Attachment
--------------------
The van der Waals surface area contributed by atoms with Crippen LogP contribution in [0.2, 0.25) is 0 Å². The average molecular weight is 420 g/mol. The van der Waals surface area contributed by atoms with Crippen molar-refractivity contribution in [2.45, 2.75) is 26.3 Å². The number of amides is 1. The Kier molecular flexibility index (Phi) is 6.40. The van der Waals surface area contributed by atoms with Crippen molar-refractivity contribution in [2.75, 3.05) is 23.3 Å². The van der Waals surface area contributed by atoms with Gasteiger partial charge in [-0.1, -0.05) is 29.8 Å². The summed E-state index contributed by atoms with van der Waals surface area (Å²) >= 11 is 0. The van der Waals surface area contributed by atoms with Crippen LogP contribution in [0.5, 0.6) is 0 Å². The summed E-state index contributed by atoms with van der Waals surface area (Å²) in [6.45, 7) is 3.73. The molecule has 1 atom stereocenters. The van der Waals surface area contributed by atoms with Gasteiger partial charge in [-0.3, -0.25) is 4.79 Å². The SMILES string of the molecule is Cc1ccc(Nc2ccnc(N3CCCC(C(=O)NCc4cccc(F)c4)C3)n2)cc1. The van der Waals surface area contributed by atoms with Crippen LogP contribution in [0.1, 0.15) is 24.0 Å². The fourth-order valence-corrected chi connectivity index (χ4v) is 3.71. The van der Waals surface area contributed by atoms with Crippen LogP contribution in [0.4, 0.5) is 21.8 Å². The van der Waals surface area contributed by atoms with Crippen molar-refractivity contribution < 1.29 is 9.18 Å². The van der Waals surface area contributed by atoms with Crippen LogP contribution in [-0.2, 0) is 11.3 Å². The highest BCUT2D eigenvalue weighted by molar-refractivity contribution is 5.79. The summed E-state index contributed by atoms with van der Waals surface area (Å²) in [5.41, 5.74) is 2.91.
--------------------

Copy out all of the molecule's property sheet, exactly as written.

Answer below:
The van der Waals surface area contributed by atoms with Crippen LogP contribution in [0.2, 0.25) is 0 Å². The average molecular weight is 420 g/mol. The van der Waals surface area contributed by atoms with Crippen molar-refractivity contribution in [2.45, 2.75) is 26.3 Å². The number of amides is 1. The Kier molecular flexibility index (Phi) is 6.40. The van der Waals surface area contributed by atoms with Crippen molar-refractivity contribution in [2.75, 3.05) is 23.3 Å². The van der Waals surface area contributed by atoms with Gasteiger partial charge in [-0.1, -0.05) is 29.8 Å². The summed E-state index contributed by atoms with van der Waals surface area (Å²) >= 11 is 0. The van der Waals surface area contributed by atoms with Crippen LogP contribution in [0.5, 0.6) is 0 Å². The summed E-state index contributed by atoms with van der Waals surface area (Å²) in [6.45, 7) is 3.73. The molecule has 1 atom stereocenters. The van der Waals surface area contributed by atoms with Gasteiger partial charge in [-0.3, -0.25) is 4.79 Å². The SMILES string of the molecule is Cc1ccc(Nc2ccnc(N3CCCC(C(=O)NCc4cccc(F)c4)C3)n2)cc1. The van der Waals surface area contributed by atoms with Crippen LogP contribution in [0.1, 0.15) is 24.0 Å². The fourth-order valence-corrected chi connectivity index (χ4v) is 3.71. The van der Waals surface area contributed by atoms with Crippen LogP contribution in [0.4, 0.5) is 21.8 Å². The van der Waals surface area contributed by atoms with Crippen molar-refractivity contribution < 1.29 is 9.18 Å². The van der Waals surface area contributed by atoms with Crippen LogP contribution in [-0.2, 0) is 11.3 Å². The highest BCUT2D eigenvalue weighted by molar-refractivity contribution is 5.79. The summed E-state index contributed by atoms with van der Waals surface area (Å²) in [5.41, 5.74) is 2.91.